God does not give the law as A WAY TO ESTABLISH relationship with the people.
That work had already been done.
God established the relationship and THEN gave the law.
And the means to remain in and return to that relationship when we humans manage to muck it all up.

And that, my friends is the beauty of grace.
Grace that is abundant well before Jesus enters the story,
Grace that abounds even to me, even to you.

Which also means we need to consider the possibility that the next words God spoke, the next 10 words, as well as all the other laws and rules and instructions in the Old Testament—
We need to consider the possibility that they were meant as a gift to God’s people.

Perhaps the God who spoke all creation into being was now speaking a way of life into being. A way of loving into being.

In the same way that a good writer creates a fictional world or universe that makes sense, that gives shape to the lives of the characters.  In our very real world, God gave us the parameters in which everyone can experience love, freedom and grace.

God was creating again the universe in which we are meant to live and move and have our being.   God was giving us the means by which we could and would co-create God’s Kingdom right here on earth….

And in those words were reminders of God’s covenant,
reminders that God’s promises remained intact.

I will be with you.
I will make you a priestly nation
Through you, all the nations will be blessed.
I was with you.
I am with you.
I will always be with you.

It was the always have been, always will be aspect of God’s presence that made my ears perk up this week. It was right in the middle of a Doctor Who episode that I’d seen many times.

Now – The Doctor is a Time Lord.  Time Lords come from the planet Gallifrey, which is  somewhere in another part of the universe. You don’t need all 50-odd years worth of backstory… but you do need to know that Time Lords are able to travel through time and space.  They live a really long time because they can regenerate (which feels a little bit like resurrection, to this theologian). They follow specific rules about when and how to intervene, and  they don’t do well traveling alone.  They are meant to have companions.

The Time Lord we follow throughout the series is called “The Doctor”. The Doctor and his companion Clara started this particular episode at a big manor house, someplace in the UK in around 1974.

They met a man and a woman at the house who were attempting to contact a spirit who lived there, a ghost, using what was pretty impressive technology for the 70s. The Doctor decides to investigate in a different way…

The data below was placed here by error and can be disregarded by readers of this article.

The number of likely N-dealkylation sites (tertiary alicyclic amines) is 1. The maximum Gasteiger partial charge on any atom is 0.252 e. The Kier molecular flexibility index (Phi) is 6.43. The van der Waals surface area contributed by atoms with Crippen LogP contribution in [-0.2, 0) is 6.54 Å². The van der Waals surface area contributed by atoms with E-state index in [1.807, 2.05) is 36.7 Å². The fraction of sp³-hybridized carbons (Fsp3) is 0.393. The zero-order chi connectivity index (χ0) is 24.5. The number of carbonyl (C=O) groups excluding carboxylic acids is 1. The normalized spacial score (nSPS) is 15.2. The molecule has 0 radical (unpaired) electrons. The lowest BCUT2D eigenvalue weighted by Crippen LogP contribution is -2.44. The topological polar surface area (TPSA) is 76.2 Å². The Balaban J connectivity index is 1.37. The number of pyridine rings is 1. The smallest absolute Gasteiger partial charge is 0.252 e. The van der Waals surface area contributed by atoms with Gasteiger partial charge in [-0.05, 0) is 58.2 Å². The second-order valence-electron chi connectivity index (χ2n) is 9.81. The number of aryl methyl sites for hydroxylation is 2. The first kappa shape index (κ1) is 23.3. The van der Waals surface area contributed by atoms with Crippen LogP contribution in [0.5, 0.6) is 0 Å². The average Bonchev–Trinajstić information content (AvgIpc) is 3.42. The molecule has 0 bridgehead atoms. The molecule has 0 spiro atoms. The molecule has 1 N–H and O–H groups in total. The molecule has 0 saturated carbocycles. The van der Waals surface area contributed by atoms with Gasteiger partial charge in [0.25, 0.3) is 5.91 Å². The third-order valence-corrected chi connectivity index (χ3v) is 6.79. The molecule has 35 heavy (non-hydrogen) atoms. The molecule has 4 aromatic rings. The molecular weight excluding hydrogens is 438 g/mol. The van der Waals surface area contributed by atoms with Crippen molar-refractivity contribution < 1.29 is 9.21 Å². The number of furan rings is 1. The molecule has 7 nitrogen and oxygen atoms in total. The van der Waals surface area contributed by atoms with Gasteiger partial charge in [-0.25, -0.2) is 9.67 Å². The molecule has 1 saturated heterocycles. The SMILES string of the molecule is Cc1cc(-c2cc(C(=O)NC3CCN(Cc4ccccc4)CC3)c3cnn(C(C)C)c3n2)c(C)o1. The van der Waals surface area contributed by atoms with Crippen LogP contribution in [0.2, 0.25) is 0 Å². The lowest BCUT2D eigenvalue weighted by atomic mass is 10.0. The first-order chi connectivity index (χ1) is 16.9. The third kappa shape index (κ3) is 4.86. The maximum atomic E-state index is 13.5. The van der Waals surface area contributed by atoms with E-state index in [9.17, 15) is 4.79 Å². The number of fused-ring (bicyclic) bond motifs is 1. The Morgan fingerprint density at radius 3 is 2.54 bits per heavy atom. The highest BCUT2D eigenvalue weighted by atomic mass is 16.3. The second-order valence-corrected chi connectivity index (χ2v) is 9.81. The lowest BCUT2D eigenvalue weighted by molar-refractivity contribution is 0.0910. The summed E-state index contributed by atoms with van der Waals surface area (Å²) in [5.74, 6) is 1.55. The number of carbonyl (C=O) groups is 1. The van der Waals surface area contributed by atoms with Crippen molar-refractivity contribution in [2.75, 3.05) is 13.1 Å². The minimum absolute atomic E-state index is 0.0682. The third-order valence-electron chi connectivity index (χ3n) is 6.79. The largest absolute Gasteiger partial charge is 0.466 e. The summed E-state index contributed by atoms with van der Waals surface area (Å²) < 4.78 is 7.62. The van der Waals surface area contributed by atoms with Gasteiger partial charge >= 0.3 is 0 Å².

He and Clara took the TARDIS  (the machine that allow for time and space travel) and a camera back in time to when the earth was just beginning to form.  And then they went forward in time… to when the earth was about to end in flames.  

And all along the timeline between, they stopped to take pictures in the spot where the manor house would be or was or used to be.  

Just before he stepped out to take the last photos, the Doctor gave Clara a set of instructions.  Just a few words… and then she watched him on a monitor. She was never truly alone, he was just feet away from her outside.

But it was clear that she was deeply saddened by something.  The Doctor noticed.  And asked what was wrong.

Clara asked him… “Have we just watched the entire life cycle of Earth? Birth to death?”
The Doctor: Yes.

Clara: And you’re okay with that?
The Doctor: Yes.

Clara: How can you be?
The Doctor: The TARDIS. She’s…time. We… vortex and so on.
Clara: That’s not what I mean.

The Doctor isn’t sure what she’s talking about, after all, this is not the first adventure in time and space they’ve had together.  But he listens closely as Clara goes on.

Clara: I mean, one minute you’re in 1974, looking for ghosts, but all you have to do is open your eyes and talk to whoever’s standing there. To you, I haven’t been born yet, and to you I’ve been dead a hundred billion years.

She looks again at the ruined Earth of the distant future displayed on the TARDIS scanner, and asks, “Is my body out there somewhere? In the ground?”